At the start of the week we decided to buy two ‘family Ukeleles’. Our two year old, Jack, loves music and keeps talking about his grandad’s guitar, and the ‘little guitar’ (Ukelele) that he gets to play at their house. We figured that having the grown ups learn too would be a great way to encourage him, so here we are:
Day 1: Burning fingers when playing ukelele
We just unwrapped our brand new Ukeleles. A mahogany one for me and a shiny blue one for Jack.
While I start trying to tune my Ukelele, Jack’s sitting with his, twanging the strings.
I watched a video recommending the chords C, G, A minor and F to start. Apparently lots of songs use just those. I’m reminded of Pachabel’s rant. If you haven’t seen it watch it now. It’s awesome.
Anyway, once Jack’s in bed I give some actual practicing a go and try out my chords. Within minutes the tips of my fingers are burning and I’ve realised that strumming’s a lot harder than it looks! Hrmph. I’m going to put it away for tonight and try again tomorrow.
Day 2: Strumming a ukelele
A few YouTube videos later and I learned that I was pressing the strings too hard yesterday. You just need to press the strings hard enough to stop the buzzing sound, not make your finger’s bleed.
I found this article of top ten tips for ukelele beginners, which was very helpful. Certainly saved my burning fingers!
Ok, so I can hold the chords without splitting the skin on my fingertips, check. However, strumming is still an issue. The hubbie (who has played guitar before) picked up the uke and immediately started strumming and playing a few guitar chords, to our son’s delight. I attempted the same, but on the rare occasion that I managed to hit the top three strings (forget the A string), it sounded like a messy, unsynchronised pile of poop. Seriously, how hard can it be to pull your finger over 4 strings? Very, apparently.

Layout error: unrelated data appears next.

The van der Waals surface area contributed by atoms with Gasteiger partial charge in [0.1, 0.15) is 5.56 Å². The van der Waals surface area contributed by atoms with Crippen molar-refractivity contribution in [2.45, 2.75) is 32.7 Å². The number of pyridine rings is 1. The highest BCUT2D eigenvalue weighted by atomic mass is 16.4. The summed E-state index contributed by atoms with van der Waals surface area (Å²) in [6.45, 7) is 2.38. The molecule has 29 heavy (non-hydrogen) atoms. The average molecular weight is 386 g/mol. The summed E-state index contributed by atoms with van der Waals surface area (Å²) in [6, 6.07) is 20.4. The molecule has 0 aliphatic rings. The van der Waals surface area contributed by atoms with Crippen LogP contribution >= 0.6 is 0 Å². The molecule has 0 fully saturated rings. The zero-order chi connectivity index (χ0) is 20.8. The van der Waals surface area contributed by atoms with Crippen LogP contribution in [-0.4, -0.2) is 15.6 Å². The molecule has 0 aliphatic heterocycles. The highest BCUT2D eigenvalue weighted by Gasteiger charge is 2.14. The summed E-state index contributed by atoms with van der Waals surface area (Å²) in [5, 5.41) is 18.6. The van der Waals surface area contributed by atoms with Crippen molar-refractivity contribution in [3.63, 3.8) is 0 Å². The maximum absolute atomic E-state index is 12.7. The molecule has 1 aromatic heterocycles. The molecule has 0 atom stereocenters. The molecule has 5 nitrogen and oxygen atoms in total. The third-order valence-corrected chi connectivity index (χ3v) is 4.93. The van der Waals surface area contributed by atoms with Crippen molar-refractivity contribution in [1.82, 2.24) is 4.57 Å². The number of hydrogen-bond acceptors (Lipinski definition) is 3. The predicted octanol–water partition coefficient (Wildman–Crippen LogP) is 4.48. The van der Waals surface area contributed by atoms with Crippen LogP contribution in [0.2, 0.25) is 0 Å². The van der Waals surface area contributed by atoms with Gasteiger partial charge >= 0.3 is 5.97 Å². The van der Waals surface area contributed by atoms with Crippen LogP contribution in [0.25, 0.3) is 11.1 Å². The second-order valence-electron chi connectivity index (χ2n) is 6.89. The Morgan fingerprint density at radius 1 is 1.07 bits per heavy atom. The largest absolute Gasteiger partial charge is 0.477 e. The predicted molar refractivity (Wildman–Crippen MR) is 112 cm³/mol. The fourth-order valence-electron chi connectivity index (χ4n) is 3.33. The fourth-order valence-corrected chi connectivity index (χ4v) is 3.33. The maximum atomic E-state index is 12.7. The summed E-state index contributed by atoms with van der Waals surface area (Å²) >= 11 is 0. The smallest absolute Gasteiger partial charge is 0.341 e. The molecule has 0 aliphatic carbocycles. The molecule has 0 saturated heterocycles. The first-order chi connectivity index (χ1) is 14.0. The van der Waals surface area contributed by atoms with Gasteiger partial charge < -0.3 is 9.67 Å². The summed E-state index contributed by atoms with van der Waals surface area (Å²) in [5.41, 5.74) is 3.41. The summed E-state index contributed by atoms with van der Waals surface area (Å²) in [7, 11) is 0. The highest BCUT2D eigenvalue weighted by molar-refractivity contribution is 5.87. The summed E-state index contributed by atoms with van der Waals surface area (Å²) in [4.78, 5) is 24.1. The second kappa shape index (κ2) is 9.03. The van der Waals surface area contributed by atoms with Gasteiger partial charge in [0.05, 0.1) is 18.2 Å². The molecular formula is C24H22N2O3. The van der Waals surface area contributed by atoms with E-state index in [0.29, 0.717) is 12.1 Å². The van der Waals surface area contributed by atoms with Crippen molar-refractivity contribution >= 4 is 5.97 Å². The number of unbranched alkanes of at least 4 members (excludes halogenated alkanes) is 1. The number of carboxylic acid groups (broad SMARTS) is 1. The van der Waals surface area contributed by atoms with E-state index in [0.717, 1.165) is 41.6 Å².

Back to YouTube tutorials.
So after this very helpful Ukelele strumming tutorial I eventually managed to hit all 4 strings (well, most of the time anyway) and make something that sounded vaguely melodic.
Day 3: Looking for good beginner ukelele songs
So now that I’m not pressing the strings so hard even my newbie fingers can cope with an hour or so of practice. I’m also getting better at strumming. I think for me, the problem was a combination of not strumming hard enough and strumming ‘up’ rather than into the strings. I sort of have to aim for the A string, otherwise I tend to miss it.
Now I really want to learn to play something!
After a quick google for easy ukelele songs for beginners, I discovered that ‘You are my sunshine’ has only 3 chords. Why not, I thought. I found this tutorial for You are my sunshine on ukelele and started practicing.
Day 4: Dropping the ukelele
The little girl who’d had countless music lessons in me was shouting at me that I should be doing exercises to improve rather than just going for it and pausing between each chord. Eventually I listened to her, when my friends fled the room after just a few minutes of hearing me practice.
I was also having a bit of trouble dropping the ukelele between each chord, so back to basics it was.
I found a tutorial that recommended strumming continuously (as slowly as you need to to keep the strums regular) whilst playing a chord for 7 strums, then on the 8th playing an open chord (so not holding any strings), then on to the next chord for 7, then an open strum for 1, then back to the original chord. After doing that, you move onto 3 strums for the first chord, 1 open, then change chords, 3 strums for the new, 1 open etc. Then chord, open, chord, open, chord, open. Then you should be able to switch seamlessly between chords. Or that’s the idea anyway.